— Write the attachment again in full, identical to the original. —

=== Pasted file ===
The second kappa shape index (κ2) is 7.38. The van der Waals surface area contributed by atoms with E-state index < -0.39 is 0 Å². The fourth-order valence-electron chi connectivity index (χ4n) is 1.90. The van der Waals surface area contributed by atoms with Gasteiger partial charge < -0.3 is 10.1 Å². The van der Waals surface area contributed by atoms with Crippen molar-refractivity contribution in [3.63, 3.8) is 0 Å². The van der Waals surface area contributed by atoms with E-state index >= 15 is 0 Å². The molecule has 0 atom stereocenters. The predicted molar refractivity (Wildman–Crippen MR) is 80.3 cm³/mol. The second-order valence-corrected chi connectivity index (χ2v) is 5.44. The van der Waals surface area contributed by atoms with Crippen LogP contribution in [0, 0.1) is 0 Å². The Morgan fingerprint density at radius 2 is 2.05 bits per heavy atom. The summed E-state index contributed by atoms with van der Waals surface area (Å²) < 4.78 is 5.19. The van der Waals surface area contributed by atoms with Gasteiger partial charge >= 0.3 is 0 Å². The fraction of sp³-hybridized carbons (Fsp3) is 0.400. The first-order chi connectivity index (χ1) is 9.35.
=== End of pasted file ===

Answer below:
The second kappa shape index (κ2) is 7.38. The van der Waals surface area contributed by atoms with E-state index < -0.39 is 0 Å². The fourth-order valence-electron chi connectivity index (χ4n) is 1.90. The van der Waals surface area contributed by atoms with Gasteiger partial charge < -0.3 is 10.1 Å². The van der Waals surface area contributed by atoms with Crippen molar-refractivity contribution in [3.63, 3.8) is 0 Å². The van der Waals surface area contributed by atoms with E-state index >= 15 is 0 Å². The molecule has 0 atom stereocenters. The predicted molar refractivity (Wildman–Crippen MR) is 80.3 cm³/mol. The second-order valence-corrected chi connectivity index (χ2v) is 5.44. The van der Waals surface area contributed by atoms with Crippen LogP contribution in [0, 0.1) is 0 Å². The Morgan fingerprint density at radius 2 is 2.05 bits per heavy atom. The summed E-state index contributed by atoms with van der Waals surface area (Å²) < 4.78 is 5.19. The van der Waals surface area contributed by atoms with Gasteiger partial charge >= 0.3 is 0 Å². The fraction of sp³-hybridized carbons (Fsp3) is 0.400. The first-order chi connectivity index (χ1) is 9.35.